In case you haven’t already heard, Ryan Werner (author of Shake Away These Constant Days; Murmuration; and Oh Lie, I Thought You Were Golden) has a new chapbook out from Passenger Side Books: If There’s Any Truth in a Northbound Train. There’s eight short stories in this one . . . and some pretty interesting ones at that.
The aspect that intrigued me most about this chapbook is the way Werner writes the stories in such a minimalistically gritty and earthy way while still having the core soul soar effortlessly. The lines are solid like asphalt chucks thrown through the windows of a deserted warehouse, but the essence is as delicate and beautiful as freshly blown glass.
In the title story, two brothers are riding trains in opposite directions:
I’m on a train going one way and my twin brother Keith is on a train going the other way. Both of our noses look like a blown-apart tulip, the same hot blood on our knuckles, the same problem of not knowing who the oldest is, not knowing which of us should sign away their years and worship the other.
The tickets are one last gift from our lying mother. When we were kids, she told Keith he was the oldest and told me I was the oldest and told each of us not to say a word about it, and neither of us did until Keith started a sentence with the phrase As the older brother on the railway platform and a few words later I punched him in the face and he punched me right back.
The story ties into Jesus and potential brothers he might have had, as well as whether one would rather be Jesus or the son of Joseph. There’s no way the two brothers on the trains will ever know the truth, but what real good would knowing do them?
In “There is No Joy Between the Last Thing and the Next Thing,” two recovering alcoholics drink poison while the girlfriend of one of them is pregnant with triplets:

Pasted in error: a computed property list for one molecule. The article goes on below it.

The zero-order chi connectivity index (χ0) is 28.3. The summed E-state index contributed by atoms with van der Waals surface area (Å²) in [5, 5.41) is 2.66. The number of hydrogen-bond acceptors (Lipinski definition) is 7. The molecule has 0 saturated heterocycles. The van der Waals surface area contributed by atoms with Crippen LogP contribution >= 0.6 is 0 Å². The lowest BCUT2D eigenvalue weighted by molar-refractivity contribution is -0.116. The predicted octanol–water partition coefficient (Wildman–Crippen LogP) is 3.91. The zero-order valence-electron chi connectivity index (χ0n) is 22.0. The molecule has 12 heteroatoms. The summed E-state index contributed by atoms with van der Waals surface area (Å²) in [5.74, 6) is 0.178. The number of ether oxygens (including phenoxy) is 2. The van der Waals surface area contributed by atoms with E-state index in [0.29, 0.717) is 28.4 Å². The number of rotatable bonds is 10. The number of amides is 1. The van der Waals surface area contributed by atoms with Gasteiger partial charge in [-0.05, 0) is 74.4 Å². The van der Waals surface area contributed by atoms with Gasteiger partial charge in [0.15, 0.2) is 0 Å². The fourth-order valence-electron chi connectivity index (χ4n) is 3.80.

The reason we drink poison with water and not liquor is the same reason I’ve wrecked four cars that were mine and two cars that weren’t…Eugene went to the meetings with me. Years back, he’d set the pace for our drinking and then stopped on his own when he found out he’d actually be able to live through it. It’s nothing he’d ever say, but there were always bigger problems for him to deal with, ones that couldn’t be defined by medicine or helped by meetings and, therefore, became something to alternately feed and fix.
Maybe devotion isn’t a circle, but it’s definitely a shape.
Alternating living and self-destruction, what does one do with the fact that one is alive? These two characters answer that question as much as they don’t.
In both of these examples, the prose at the line level is completely straightforward and stark. What the lines build to though, is something far more ephemeral and penetrates the heart as opposed to the gut. It’s something you can feel, but not something you can hold in your hands for very long.
I felt like I ‘got it’ precisely as I finished each story in If There’s Any Truth in a Northbound Train and excitedly wanted to turn to a person next to me and tell them about it. However, then I couldn’t and needed to reread the story. Then I just gave up and decided to tell that imaginary person read it. If There’s Any Truth in a Northbound Train is some impressive writing.